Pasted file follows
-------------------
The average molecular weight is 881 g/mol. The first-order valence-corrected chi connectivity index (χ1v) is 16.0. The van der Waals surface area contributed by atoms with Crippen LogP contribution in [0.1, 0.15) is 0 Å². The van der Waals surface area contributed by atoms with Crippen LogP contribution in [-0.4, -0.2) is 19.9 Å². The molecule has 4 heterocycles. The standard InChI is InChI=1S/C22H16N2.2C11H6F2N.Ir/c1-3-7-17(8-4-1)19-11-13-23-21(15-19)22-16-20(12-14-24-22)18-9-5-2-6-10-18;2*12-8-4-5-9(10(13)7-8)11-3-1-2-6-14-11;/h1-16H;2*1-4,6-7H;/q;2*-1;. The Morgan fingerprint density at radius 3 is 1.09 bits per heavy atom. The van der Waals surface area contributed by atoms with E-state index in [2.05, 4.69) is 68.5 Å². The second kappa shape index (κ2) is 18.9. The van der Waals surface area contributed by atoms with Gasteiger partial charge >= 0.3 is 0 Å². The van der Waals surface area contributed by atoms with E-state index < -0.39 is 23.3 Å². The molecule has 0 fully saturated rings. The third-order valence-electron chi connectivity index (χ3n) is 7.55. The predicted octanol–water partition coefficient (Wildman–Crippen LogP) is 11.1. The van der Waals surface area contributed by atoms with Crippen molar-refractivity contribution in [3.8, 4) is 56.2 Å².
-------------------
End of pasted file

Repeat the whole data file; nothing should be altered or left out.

The average molecular weight is 881 g/mol. The first-order valence-corrected chi connectivity index (χ1v) is 16.0. The van der Waals surface area contributed by atoms with Crippen LogP contribution in [0.1, 0.15) is 0 Å². The van der Waals surface area contributed by atoms with Crippen LogP contribution in [-0.4, -0.2) is 19.9 Å². The molecule has 4 heterocycles. The standard InChI is InChI=1S/C22H16N2.2C11H6F2N.Ir/c1-3-7-17(8-4-1)19-11-13-23-21(15-19)22-16-20(12-14-24-22)18-9-5-2-6-10-18;2*12-8-4-5-9(10(13)7-8)11-3-1-2-6-14-11;/h1-16H;2*1-4,6-7H;/q;2*-1;. The Morgan fingerprint density at radius 3 is 1.09 bits per heavy atom. The van der Waals surface area contributed by atoms with E-state index in [2.05, 4.69) is 68.5 Å². The second kappa shape index (κ2) is 18.9. The van der Waals surface area contributed by atoms with Gasteiger partial charge >= 0.3 is 0 Å². The van der Waals surface area contributed by atoms with E-state index < -0.39 is 23.3 Å². The molecule has 0 fully saturated rings. The third-order valence-electron chi connectivity index (χ3n) is 7.55. The predicted octanol–water partition coefficient (Wildman–Crippen LogP) is 11.1. The van der Waals surface area contributed by atoms with Crippen molar-refractivity contribution in [3.8, 4) is 56.2 Å².